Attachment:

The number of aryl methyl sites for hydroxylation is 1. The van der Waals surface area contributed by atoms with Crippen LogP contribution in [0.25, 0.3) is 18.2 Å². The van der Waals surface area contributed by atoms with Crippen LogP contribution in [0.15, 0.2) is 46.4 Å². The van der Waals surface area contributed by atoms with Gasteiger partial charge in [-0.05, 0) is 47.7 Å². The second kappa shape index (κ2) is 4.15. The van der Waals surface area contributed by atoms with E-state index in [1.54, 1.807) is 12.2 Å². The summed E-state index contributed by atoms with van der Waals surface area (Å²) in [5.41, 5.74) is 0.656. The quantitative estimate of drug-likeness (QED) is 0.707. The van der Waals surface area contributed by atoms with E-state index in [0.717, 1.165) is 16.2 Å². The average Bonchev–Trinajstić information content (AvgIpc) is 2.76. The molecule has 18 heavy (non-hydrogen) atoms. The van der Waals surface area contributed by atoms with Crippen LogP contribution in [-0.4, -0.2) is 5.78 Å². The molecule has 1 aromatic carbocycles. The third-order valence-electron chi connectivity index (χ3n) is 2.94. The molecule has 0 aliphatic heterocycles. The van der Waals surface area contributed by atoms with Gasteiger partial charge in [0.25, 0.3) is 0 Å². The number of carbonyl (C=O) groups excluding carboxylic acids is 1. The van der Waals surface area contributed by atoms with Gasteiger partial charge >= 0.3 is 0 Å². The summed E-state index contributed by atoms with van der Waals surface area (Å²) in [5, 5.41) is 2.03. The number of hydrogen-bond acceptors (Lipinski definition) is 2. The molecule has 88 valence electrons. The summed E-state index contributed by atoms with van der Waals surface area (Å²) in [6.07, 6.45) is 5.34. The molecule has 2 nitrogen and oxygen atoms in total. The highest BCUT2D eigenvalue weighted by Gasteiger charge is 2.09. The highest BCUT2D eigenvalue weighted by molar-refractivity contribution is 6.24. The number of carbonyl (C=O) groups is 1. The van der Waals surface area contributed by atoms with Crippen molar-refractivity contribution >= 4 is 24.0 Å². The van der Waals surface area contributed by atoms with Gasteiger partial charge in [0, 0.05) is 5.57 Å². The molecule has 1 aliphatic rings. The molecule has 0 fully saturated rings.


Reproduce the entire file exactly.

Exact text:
The number of aryl methyl sites for hydroxylation is 1. The van der Waals surface area contributed by atoms with Crippen LogP contribution in [0.25, 0.3) is 18.2 Å². The van der Waals surface area contributed by atoms with Crippen LogP contribution in [0.15, 0.2) is 46.4 Å². The van der Waals surface area contributed by atoms with Gasteiger partial charge in [-0.05, 0) is 47.7 Å². The second kappa shape index (κ2) is 4.15. The van der Waals surface area contributed by atoms with E-state index in [1.54, 1.807) is 12.2 Å². The summed E-state index contributed by atoms with van der Waals surface area (Å²) in [5.41, 5.74) is 0.656. The quantitative estimate of drug-likeness (QED) is 0.707. The van der Waals surface area contributed by atoms with E-state index in [0.717, 1.165) is 16.2 Å². The average Bonchev–Trinajstić information content (AvgIpc) is 2.76. The molecule has 18 heavy (non-hydrogen) atoms. The van der Waals surface area contributed by atoms with Crippen LogP contribution in [-0.4, -0.2) is 5.78 Å². The molecule has 1 aromatic carbocycles. The third-order valence-electron chi connectivity index (χ3n) is 2.94. The molecule has 0 aliphatic heterocycles. The van der Waals surface area contributed by atoms with Gasteiger partial charge in [0.25, 0.3) is 0 Å². The number of carbonyl (C=O) groups excluding carboxylic acids is 1. The van der Waals surface area contributed by atoms with Gasteiger partial charge >= 0.3 is 0 Å². The summed E-state index contributed by atoms with van der Waals surface area (Å²) in [5, 5.41) is 2.03. The number of hydrogen-bond acceptors (Lipinski definition) is 2. The molecule has 88 valence electrons. The summed E-state index contributed by atoms with van der Waals surface area (Å²) in [6.07, 6.45) is 5.34. The molecule has 2 nitrogen and oxygen atoms in total. The highest BCUT2D eigenvalue weighted by Gasteiger charge is 2.09. The highest BCUT2D eigenvalue weighted by molar-refractivity contribution is 6.24. The number of carbonyl (C=O) groups is 1. The van der Waals surface area contributed by atoms with Crippen molar-refractivity contribution >= 4 is 24.0 Å². The van der Waals surface area contributed by atoms with Gasteiger partial charge in [0, 0.05) is 5.57 Å². The molecule has 1 aliphatic rings. The molecule has 0 fully saturated rings.